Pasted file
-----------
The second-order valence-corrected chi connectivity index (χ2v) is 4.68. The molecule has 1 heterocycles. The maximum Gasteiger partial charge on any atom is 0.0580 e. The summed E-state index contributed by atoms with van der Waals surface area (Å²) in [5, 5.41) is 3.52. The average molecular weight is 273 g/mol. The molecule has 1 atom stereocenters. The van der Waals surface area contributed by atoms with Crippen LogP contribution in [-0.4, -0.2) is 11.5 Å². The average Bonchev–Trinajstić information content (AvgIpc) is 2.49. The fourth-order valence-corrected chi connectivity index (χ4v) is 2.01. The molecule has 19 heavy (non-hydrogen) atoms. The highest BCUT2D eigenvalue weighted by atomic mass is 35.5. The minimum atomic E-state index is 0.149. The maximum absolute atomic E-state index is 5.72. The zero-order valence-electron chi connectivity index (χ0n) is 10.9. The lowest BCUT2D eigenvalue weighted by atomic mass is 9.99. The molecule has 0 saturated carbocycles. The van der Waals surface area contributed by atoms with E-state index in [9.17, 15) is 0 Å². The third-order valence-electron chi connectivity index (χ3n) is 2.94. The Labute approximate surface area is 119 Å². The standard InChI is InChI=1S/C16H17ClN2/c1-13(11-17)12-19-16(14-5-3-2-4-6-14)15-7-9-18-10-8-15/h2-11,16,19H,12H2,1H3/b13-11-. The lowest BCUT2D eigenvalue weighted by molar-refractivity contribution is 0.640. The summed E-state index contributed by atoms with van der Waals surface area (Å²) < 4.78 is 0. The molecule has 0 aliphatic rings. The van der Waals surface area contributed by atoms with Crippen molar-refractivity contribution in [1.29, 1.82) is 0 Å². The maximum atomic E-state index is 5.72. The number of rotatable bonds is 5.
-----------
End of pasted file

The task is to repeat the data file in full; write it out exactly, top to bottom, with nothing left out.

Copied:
The second-order valence-corrected chi connectivity index (χ2v) is 4.68. The molecule has 1 heterocycles. The maximum Gasteiger partial charge on any atom is 0.0580 e. The summed E-state index contributed by atoms with van der Waals surface area (Å²) in [5, 5.41) is 3.52. The average molecular weight is 273 g/mol. The molecule has 1 atom stereocenters. The van der Waals surface area contributed by atoms with Crippen LogP contribution in [-0.4, -0.2) is 11.5 Å². The average Bonchev–Trinajstić information content (AvgIpc) is 2.49. The fourth-order valence-corrected chi connectivity index (χ4v) is 2.01. The molecule has 19 heavy (non-hydrogen) atoms. The highest BCUT2D eigenvalue weighted by atomic mass is 35.5. The minimum atomic E-state index is 0.149. The maximum absolute atomic E-state index is 5.72. The zero-order valence-electron chi connectivity index (χ0n) is 10.9. The lowest BCUT2D eigenvalue weighted by atomic mass is 9.99. The molecule has 0 saturated carbocycles. The van der Waals surface area contributed by atoms with E-state index in [9.17, 15) is 0 Å². The third-order valence-electron chi connectivity index (χ3n) is 2.94. The Labute approximate surface area is 119 Å². The standard InChI is InChI=1S/C16H17ClN2/c1-13(11-17)12-19-16(14-5-3-2-4-6-14)15-7-9-18-10-8-15/h2-11,16,19H,12H2,1H3/b13-11-. The lowest BCUT2D eigenvalue weighted by molar-refractivity contribution is 0.640. The summed E-state index contributed by atoms with van der Waals surface area (Å²) < 4.78 is 0. The molecule has 0 aliphatic rings. The van der Waals surface area contributed by atoms with Crippen molar-refractivity contribution in [1.29, 1.82) is 0 Å². The maximum atomic E-state index is 5.72. The number of rotatable bonds is 5.